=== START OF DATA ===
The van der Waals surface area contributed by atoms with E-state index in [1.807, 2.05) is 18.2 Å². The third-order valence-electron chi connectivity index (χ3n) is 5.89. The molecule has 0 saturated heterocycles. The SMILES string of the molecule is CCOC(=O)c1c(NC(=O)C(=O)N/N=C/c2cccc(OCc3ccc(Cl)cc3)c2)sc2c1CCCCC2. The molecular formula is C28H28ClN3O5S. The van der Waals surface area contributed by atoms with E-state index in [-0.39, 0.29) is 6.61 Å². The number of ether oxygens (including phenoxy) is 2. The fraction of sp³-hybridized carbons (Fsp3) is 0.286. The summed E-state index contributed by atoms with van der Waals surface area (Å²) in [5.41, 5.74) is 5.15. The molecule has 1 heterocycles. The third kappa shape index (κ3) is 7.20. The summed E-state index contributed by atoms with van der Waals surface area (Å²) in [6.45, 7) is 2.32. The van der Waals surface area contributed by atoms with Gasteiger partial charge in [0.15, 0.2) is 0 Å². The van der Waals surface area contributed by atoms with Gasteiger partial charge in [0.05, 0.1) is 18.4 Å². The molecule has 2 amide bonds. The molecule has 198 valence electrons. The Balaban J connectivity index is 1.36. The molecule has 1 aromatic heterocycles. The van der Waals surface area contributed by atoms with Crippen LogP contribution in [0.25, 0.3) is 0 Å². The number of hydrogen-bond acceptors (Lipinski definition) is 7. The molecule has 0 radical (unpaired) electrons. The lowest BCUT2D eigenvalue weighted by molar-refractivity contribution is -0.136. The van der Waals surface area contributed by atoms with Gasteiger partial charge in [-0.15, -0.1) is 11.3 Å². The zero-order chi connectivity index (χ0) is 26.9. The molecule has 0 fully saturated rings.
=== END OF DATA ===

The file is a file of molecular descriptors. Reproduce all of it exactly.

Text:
The van der Waals surface area contributed by atoms with E-state index in [1.807, 2.05) is 18.2 Å². The third-order valence-electron chi connectivity index (χ3n) is 5.89. The molecule has 0 saturated heterocycles. The SMILES string of the molecule is CCOC(=O)c1c(NC(=O)C(=O)N/N=C/c2cccc(OCc3ccc(Cl)cc3)c2)sc2c1CCCCC2. The molecular formula is C28H28ClN3O5S. The van der Waals surface area contributed by atoms with E-state index in [-0.39, 0.29) is 6.61 Å². The number of ether oxygens (including phenoxy) is 2. The fraction of sp³-hybridized carbons (Fsp3) is 0.286. The summed E-state index contributed by atoms with van der Waals surface area (Å²) in [5.41, 5.74) is 5.15. The molecule has 1 heterocycles. The third kappa shape index (κ3) is 7.20. The summed E-state index contributed by atoms with van der Waals surface area (Å²) in [6.45, 7) is 2.32. The van der Waals surface area contributed by atoms with Gasteiger partial charge in [0.15, 0.2) is 0 Å². The van der Waals surface area contributed by atoms with Gasteiger partial charge in [0.05, 0.1) is 18.4 Å². The molecule has 2 amide bonds. The molecule has 198 valence electrons. The Balaban J connectivity index is 1.36. The molecule has 1 aromatic heterocycles. The van der Waals surface area contributed by atoms with Crippen LogP contribution in [0.25, 0.3) is 0 Å². The number of hydrogen-bond acceptors (Lipinski definition) is 7. The molecule has 0 radical (unpaired) electrons. The lowest BCUT2D eigenvalue weighted by molar-refractivity contribution is -0.136. The van der Waals surface area contributed by atoms with Gasteiger partial charge in [-0.15, -0.1) is 11.3 Å². The zero-order chi connectivity index (χ0) is 26.9. The molecule has 0 fully saturated rings.